Chief Uri Mataiapo Danny Mataroa : Reflections on Hereiti File’s vaka journey

Thursday June 25, 2020 Written by Chief Uri Mataiapo Danny Mataroa Published in Editorials
Vaka Marumaru Atua off Rarotonga. TOKERAU JIM 19112004 Vaka Marumaru Atua off Rarotonga. TOKERAU JIM 19112004

OPINION: Well written Hereiti. I'm sorry that you had to be shocked into your culture by being called a plastic Cook Islander but it worked, so really I'm glad it made you angry! (“What if we travelled north by vaka, not by plane?” June 14)

Reality of the matter is we are a plastic nation whether we like it or not. Before I explain, let me say this: In the real world, everything is based on a contract. Let's look at our history. When the London Missionary Society Missionaries arrived in 1821 to Aitutaki, and 1823 to Rarotonga, our Ariki were the Kings.

The missionaries recognised their mana and used this mana to convert our people by the thousands. These events opened our borders and trading ships entered our harbours.

The captains of these foreign ships brought alcohol and the Arikis did not want alcohol sold on their islands but these captains basically all said, “I do not recognise your Arikiship. You have no jurisdiction over me. I have my own Queen and her mandate is Free Trade to whomever I want.”

The Arikis thought, who is this Queen that she has so much mana over these wicked captains that even they obey her and she lives in a faraway country? And of all things, a woman?

After many years and meetings and discussions later, Queen Makea who was married to King Ngamaru Ariki of Atiu and two other Ariki from Rarotonga with the Arikis from Aitutaki King Tamatoa Ariki, King Teurukura Ariki and King Vaeruarangi Ariki, applied through the Governor of NZ, through the Foreign Office requesting to Queen Victoria, praying for the protection of the British flag.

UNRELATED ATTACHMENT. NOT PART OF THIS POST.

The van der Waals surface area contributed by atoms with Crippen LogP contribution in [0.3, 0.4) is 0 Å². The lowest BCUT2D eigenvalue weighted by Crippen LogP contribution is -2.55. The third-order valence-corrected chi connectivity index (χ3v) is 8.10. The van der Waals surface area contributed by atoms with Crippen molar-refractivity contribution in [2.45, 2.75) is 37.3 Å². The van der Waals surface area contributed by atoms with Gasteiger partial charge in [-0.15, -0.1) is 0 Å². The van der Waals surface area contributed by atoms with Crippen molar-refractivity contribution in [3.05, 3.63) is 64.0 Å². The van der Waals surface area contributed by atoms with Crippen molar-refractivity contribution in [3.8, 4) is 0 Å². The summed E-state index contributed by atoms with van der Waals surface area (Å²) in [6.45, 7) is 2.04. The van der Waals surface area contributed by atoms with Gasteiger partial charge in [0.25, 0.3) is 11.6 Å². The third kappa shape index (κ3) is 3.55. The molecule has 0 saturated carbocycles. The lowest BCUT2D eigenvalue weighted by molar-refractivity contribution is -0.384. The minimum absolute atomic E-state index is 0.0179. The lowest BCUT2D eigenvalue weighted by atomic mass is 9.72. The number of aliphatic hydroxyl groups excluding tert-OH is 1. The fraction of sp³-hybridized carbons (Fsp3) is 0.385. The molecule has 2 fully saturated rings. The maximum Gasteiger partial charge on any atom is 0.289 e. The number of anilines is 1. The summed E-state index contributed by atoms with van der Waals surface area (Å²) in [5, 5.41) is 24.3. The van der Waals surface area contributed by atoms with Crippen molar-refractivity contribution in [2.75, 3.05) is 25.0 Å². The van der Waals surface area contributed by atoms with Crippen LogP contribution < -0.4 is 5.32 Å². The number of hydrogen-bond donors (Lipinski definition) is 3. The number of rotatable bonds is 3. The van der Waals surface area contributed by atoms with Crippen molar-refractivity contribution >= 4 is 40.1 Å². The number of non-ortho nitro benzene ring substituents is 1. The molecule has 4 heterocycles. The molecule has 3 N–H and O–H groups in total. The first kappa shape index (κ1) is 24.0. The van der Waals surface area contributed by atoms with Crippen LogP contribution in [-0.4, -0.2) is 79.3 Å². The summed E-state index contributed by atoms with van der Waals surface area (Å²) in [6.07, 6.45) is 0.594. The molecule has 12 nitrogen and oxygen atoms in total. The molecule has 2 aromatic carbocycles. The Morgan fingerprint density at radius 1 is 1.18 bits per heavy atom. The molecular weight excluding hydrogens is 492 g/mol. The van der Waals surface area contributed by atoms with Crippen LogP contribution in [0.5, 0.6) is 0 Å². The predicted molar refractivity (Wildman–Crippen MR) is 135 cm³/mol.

On Sept 27, 1888, through Mr Exham, we became a British Protectorate. On the October 27, 1888, a Captain Bourke arrived on the HMS Hyacinth, raised the flag and did a 21-gun salute in Avarua, Arorangi, Takitumu and sailed to all the Pa Enua and was back to Rarotonga by November 6, 1888.

The British flag was raised on all the islands. Papers were signed by all the Ariki – Kings and Queen.

This signed document was the first contract of the British Protectorate which became a contract of Ownership. 1901, because of the distance, we were given to NZ Governmentt to “manage”; 1965 we became self-governing which only meant new management.

We became our own managers – not owners.

Nevertheless our first premier, the late Sir Albert Henry brought the Ariki kings and queens together and in 1966, formed the Are Ariki House of Ariki.

He put the Ariki to the same recognition and standing as Queen Elizabeth. He even changed the flag.

I have heard him say many times "If we do not recognise the mana of our Arikis, then we will always depend on outside help."

How true those words are today: 1978, when he lost his seat and Tom Davis came into power, one of the first things the Demos did was to take the Are Ariki, remove it from high standing and put it to the lowest office in Government and even created a Ministry for it which is now under the Ministry of Culture.

Then they created an oath of allegiance for the Arikis (our Kings and Queens) to swear allegiance to Queen Elizabeth and her heirs, successors, officers and administrators which basically made a minister of the Crown their King of Kings.